horsey

Friday, August 06, 2010

Film Friday

Got a new camera- the Golden Half. It's a toy camera, a film camera that I think has a total of two buttons and two dials. It takes split frames, two pictures per frame. The super fun and frustrating part is there's no way to know which picture will line up with which. Which is awesome.

I shot a whole roll yesterday, and had a great time doing it. Only about 5 pictures came out worth looking at, but the whole endeavor was awesome. Here's one that I love.

rocky

Thursday, August 05, 2010

Momentous

Yesterday was an amazing day. Some very cool things happened in California, especially in Oakland. Ron Dellums announced he wasn't running for Mayor again, Prop 8 was ruled unconstitutional and the A's won! OK, one of these things is not like the other in terms of momentous-ness, but all of them happened all at once. I was sitting at an A's game with my dad, checked on twitter, knowing that the Prop 8 decision would be announced, saw it had been announced, checked in again to see any updates regarding stays, details, etc, saw Ron Dellums would not be running for reelection, and then the A's won. Which is pretty exciting, if you're an A's Addict, and the A's are making .500, one way or another.

Now to the second most important thing. Ron Dellums announced yesterday that he was not seeking reelection. This may be a surprise, or it may not, depending a)if you're cynical and b)if you can stand to follow news on the man (I can't). He refused to take questions, saying that he was "with his wife," which is hilarious, because it's well known that his wife is Mayor Pt. 2 of Oakland, and rumors are flying that he was scheduled to make the announcement today, but nicely tucked it in during the announcement of the Prop 8 ruling so that it would go quiet, quiet into the dark night. Most politically active people in Oakland would like to celebrate the going-away party of Ron Dellums, but are even more interested in celebrating the going-away of Prop 8. Maybe the smartest thing Ron Dellums has done in... a long time.

Now, to the real story. I mean, some politically active people, and some not politically active people (more of the latter) cared a LOT about the A's game yesterday. The A's and the Royals played a terrible game, because they are both terrible teams, and the A's came out on top. They were luckier. Two pitchers pitched well, which means Brett Anderson may really be coming back, which is good news. But really? Aside from the 20,000 people who were there, and the, oh, 10,000 more who givadamn, yeah, not news. The news, which came out at the same time, is that there is a God, and his name is Ronald Reagan. I'm pretty sure former President Reagan didn't know what he was getting into, and I'm pretty sure progressives and people who understand that civil rights extend to everyone didn't know that Ronald Reagan would be the one who moved this fight in the right (meaning correct, forward, progressive) direction, but Reagan appointed Judge Vaughn Walker in 1987 to the federal district court. In a little twist of fate, "Two dozen House Democrats, led by Rep. Nancy Pelosi of San Francisco, opposed his nomination because of his alleged "insensitivity" to gays and the poor." (see wikipedia.) In 1989, George H.W. Bush, a close relative of Reagan God, renominated Walker, and he was confirmed unanimously.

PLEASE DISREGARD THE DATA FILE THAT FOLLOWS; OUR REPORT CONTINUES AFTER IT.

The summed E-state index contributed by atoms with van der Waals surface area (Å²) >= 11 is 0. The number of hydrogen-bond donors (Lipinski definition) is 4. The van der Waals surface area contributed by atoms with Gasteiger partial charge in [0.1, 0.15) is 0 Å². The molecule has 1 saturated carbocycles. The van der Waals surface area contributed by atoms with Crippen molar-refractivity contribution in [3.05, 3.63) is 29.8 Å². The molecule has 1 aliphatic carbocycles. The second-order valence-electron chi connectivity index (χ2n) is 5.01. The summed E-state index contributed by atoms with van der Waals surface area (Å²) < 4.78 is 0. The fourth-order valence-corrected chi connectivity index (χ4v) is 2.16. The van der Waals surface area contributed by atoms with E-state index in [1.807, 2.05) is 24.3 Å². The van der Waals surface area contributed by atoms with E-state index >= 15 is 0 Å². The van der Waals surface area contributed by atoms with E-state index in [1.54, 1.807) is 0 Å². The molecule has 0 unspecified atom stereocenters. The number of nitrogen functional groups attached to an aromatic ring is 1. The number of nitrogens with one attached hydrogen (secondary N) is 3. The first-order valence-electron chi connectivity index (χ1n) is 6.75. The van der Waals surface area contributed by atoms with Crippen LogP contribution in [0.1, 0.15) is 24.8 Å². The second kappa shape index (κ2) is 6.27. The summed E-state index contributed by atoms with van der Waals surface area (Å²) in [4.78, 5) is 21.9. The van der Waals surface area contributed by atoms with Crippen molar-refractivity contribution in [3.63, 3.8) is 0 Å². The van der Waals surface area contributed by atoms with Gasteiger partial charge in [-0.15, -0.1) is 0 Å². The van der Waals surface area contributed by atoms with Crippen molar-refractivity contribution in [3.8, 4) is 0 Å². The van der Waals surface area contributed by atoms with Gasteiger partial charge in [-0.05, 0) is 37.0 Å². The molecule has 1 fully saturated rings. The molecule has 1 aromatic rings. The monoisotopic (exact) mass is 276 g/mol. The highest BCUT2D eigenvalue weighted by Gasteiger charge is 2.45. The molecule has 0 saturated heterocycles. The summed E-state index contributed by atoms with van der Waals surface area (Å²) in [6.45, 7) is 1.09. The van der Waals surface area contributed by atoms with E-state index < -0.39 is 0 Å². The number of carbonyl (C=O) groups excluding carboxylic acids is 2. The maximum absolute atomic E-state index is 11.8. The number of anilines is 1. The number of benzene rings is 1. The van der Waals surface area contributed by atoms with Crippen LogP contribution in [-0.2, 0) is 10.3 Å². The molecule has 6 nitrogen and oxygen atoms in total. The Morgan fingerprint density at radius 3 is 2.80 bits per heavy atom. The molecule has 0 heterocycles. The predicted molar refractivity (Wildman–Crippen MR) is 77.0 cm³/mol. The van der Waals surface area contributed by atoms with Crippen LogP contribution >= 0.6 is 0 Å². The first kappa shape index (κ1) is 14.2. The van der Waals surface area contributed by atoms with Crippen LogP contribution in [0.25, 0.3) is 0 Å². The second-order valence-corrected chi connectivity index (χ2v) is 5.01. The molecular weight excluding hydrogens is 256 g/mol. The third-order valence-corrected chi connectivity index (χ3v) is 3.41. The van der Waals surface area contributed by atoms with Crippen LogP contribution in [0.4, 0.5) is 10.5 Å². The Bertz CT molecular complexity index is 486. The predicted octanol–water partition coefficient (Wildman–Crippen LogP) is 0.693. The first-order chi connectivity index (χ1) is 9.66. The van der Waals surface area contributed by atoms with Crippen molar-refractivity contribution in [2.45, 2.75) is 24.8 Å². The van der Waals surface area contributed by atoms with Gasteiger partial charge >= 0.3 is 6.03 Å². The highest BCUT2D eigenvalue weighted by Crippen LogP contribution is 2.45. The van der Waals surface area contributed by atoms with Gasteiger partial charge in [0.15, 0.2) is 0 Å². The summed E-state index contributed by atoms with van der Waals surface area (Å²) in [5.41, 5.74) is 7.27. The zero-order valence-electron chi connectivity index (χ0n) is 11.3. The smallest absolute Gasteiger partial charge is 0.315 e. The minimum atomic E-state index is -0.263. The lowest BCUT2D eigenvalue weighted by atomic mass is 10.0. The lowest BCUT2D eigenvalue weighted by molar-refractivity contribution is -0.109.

Yesterday, Walker's ruling on "Perry v. Schwarzenegger" (this all cracks me up, politics are a fickle game, eh?), was amazing. A giant step forward for civil rights, a giant slap in the face for a lot of well intentioned people who think some people are more deserving than others, because of, well, I'm not sure about why. I lost a lot of faith in my state when Prop 8 passed, and felt a little bit like I needed to move to Iowa or Massachusets, or... anywhere where all people were treated like people. And I'm not gay, and I don't even care about marriage that much. I'm not even sure that marriage is the right "right" to be fighting for right now. It's the fact that rights shouldn't need to be fought for. It's the fact that my idea of God, your idea of God, etc, should not stop me, you, my neighbor, etc, from doing what they should be able to do as citizens, as human beings. (On a side note, the folks behind Obama's twitter account failed to mention this momentous ruling. And another person wisely tweeted that Obama's failure to support equality is going to look mighty foolish in 30 years.) Walker laid it out that rights are rights, and all people in California deserve them. Clearly. Articulately. (In a much more gung-ho way than the A's or Dellums.) I leave you with some of my favorite parts of his ruling: